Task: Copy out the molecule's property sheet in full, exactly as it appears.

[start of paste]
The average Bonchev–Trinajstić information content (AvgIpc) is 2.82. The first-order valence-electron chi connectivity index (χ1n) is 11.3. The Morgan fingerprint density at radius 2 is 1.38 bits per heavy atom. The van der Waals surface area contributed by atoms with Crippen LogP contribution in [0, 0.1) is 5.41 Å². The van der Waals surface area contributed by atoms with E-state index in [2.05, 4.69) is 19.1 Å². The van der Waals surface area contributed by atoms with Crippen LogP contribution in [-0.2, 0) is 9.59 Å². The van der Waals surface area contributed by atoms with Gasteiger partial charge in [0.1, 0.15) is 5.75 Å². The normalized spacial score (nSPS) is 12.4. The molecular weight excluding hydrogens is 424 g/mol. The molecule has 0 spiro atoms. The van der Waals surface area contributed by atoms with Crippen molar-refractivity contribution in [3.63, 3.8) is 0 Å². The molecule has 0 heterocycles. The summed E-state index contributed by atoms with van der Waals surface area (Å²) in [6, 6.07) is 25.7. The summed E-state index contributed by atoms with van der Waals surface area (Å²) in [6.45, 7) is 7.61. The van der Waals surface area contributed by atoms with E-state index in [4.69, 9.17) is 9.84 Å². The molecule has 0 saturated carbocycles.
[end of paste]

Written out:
The average Bonchev–Trinajstić information content (AvgIpc) is 2.82. The first-order valence-electron chi connectivity index (χ1n) is 11.3. The Morgan fingerprint density at radius 2 is 1.38 bits per heavy atom. The van der Waals surface area contributed by atoms with Crippen LogP contribution in [0, 0.1) is 5.41 Å². The van der Waals surface area contributed by atoms with E-state index in [2.05, 4.69) is 19.1 Å². The van der Waals surface area contributed by atoms with Crippen LogP contribution in [-0.2, 0) is 9.59 Å². The van der Waals surface area contributed by atoms with Gasteiger partial charge in [0.1, 0.15) is 5.75 Å². The normalized spacial score (nSPS) is 12.4. The molecular weight excluding hydrogens is 424 g/mol. The molecule has 0 spiro atoms. The van der Waals surface area contributed by atoms with Crippen molar-refractivity contribution in [3.63, 3.8) is 0 Å². The molecule has 0 heterocycles. The summed E-state index contributed by atoms with van der Waals surface area (Å²) in [6, 6.07) is 25.7. The summed E-state index contributed by atoms with van der Waals surface area (Å²) in [6.45, 7) is 7.61. The van der Waals surface area contributed by atoms with E-state index in [4.69, 9.17) is 9.84 Å². The molecule has 0 saturated carbocycles.